the church, make us very suspicious of the propriety of such assemblies; at least, when they are called to decide upon matters of faith. The good they have done is very problematical--the evil certain, and incalculable. The ill temper discovered by both parties, at the Salters'-Hall synod, had a very ill aspect upon the cause of religion, especially of Nonconformity; and gave advantage to their enemies to speak all manner of evil against them. Numerous lampoons were issued forth by the high-church party, who laboured to place them in the most ridiculous light. One of the most singular of these productions was, “The Anatomy of the Heretical Synod of Dissenters at Salters’- Hall;" subjoined to an infamous high-flying book, called, “ The Scourge;" written by one Thomas Lewis, and accompanied by a satirical frontispiece.
The ministers of Salters'-Hall, from the earliest accounts that can be obtained, have been as follows:
As Pastors. As Assistants.
Richard Mayo, Nathaniel Taylor, William Tong, John Newman, Samuel Newman, Jeremiah Tidcomb, John Barker, Francis Spilsbury, Hugh Farmer, Hugh Worthington, Robert Jacomb, Robert Winter, John Saville,
16.. 1695 1695 1702 1688 1695 17031727 1716 1741 1696 1716
1735 1740 1741 1760 17421782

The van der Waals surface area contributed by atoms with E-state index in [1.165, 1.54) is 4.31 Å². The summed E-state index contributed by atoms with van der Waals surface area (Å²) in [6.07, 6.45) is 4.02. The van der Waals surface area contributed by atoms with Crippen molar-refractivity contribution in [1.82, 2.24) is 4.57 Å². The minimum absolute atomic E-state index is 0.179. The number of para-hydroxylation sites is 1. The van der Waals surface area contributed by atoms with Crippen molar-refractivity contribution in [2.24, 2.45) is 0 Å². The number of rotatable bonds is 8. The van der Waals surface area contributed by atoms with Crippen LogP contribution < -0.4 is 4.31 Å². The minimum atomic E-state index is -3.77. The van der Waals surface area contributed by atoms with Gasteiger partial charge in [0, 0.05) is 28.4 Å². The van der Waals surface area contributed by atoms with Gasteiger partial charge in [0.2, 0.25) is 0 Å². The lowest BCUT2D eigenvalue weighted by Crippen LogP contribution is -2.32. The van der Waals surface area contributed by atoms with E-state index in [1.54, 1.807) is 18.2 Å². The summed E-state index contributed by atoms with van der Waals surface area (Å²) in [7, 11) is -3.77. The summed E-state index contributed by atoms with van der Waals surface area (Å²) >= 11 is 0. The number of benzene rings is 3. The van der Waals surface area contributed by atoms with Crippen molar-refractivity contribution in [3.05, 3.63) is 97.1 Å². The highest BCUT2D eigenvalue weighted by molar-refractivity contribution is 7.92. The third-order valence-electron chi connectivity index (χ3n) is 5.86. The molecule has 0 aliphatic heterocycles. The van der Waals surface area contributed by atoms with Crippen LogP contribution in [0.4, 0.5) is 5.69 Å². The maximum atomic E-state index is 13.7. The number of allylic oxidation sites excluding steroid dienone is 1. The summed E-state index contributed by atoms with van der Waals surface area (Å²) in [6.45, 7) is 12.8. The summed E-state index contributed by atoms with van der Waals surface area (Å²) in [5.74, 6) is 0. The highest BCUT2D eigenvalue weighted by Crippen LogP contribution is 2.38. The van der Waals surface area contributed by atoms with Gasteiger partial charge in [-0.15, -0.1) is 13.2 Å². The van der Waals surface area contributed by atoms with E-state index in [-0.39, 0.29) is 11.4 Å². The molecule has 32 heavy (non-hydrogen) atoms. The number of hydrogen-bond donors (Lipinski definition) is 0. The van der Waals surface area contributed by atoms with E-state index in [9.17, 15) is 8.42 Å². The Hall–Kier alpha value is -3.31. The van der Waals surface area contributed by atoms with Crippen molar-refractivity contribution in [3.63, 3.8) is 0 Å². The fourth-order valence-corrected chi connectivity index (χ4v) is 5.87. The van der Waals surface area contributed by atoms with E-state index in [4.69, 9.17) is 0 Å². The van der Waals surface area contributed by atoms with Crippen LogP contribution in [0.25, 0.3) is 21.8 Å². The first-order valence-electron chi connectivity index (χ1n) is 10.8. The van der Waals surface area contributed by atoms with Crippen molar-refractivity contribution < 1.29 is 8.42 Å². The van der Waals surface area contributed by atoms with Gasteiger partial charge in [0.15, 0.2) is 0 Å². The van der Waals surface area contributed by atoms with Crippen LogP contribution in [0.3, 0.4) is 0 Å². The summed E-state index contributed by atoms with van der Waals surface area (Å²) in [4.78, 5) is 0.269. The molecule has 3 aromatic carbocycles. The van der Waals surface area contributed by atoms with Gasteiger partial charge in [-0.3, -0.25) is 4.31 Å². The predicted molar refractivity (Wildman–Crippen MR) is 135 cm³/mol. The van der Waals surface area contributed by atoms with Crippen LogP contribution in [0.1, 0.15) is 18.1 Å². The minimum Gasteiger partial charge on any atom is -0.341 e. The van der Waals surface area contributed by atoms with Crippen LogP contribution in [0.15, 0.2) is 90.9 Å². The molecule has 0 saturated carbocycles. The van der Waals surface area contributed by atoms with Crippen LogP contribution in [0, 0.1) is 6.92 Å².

1761 1772 1782 18.. 1779 1782 1782 1792
1792 1802) 1805 18..
SALTERS'-HALL.-- English Presbyterian.
RICHARD MAY0.-This excellent Divine was born about the year 1631, but at what place we are no where informed. As he is wholly passed over by the Oxford historian, it is probable that lie received his education in the University of Cambridge. The instrument appointed by Providence for his first awakening, was the Rev. John Singleton, a gentleman well known in London for his great skill in the education of youth. Of the prudence and piety of this worthy person, he always spoke with a mixture of delight and thankfulness.*
Mr. Mayo being impressed with a strong sense of religion himself, was earnestly desirous to inculcate the same spirit in others. He, therefore, entered very young upon the ministerial office. With the sphere of his early labours we are entirely unacquainted. It appears, however, that in the different places of his abode, he left behind him a pleasing savour of those excellent talents with which Providence had favoured him. In process of time, he was fixed in the living of Kingston-upon-Thames, in the county of Surry, where he had a large opportunity for service, and his labours were crowned with abundant success. Here he continued many years; and though the circumstances of the times compelled him, at length, to quit the place, yet name and memory continued to live many years in the affectionate remembrance of his people. During his residence at Kingston, he preached for several years a weekly lecture at Whitechapel church, London, where multitudes flocked to hear him, isomuch that the place became literally thronged. The life and zeal he discovered upon these occasions, were more than ordinary; and he was the happy means of working a deep sense of religion in the people.+
At length, the fatal day arrived, when so many excellent
* Mr. N. Taylor's Sermon on the Death of the Rev. Richard Mayo, p. 85.
+ lid. Voj. IL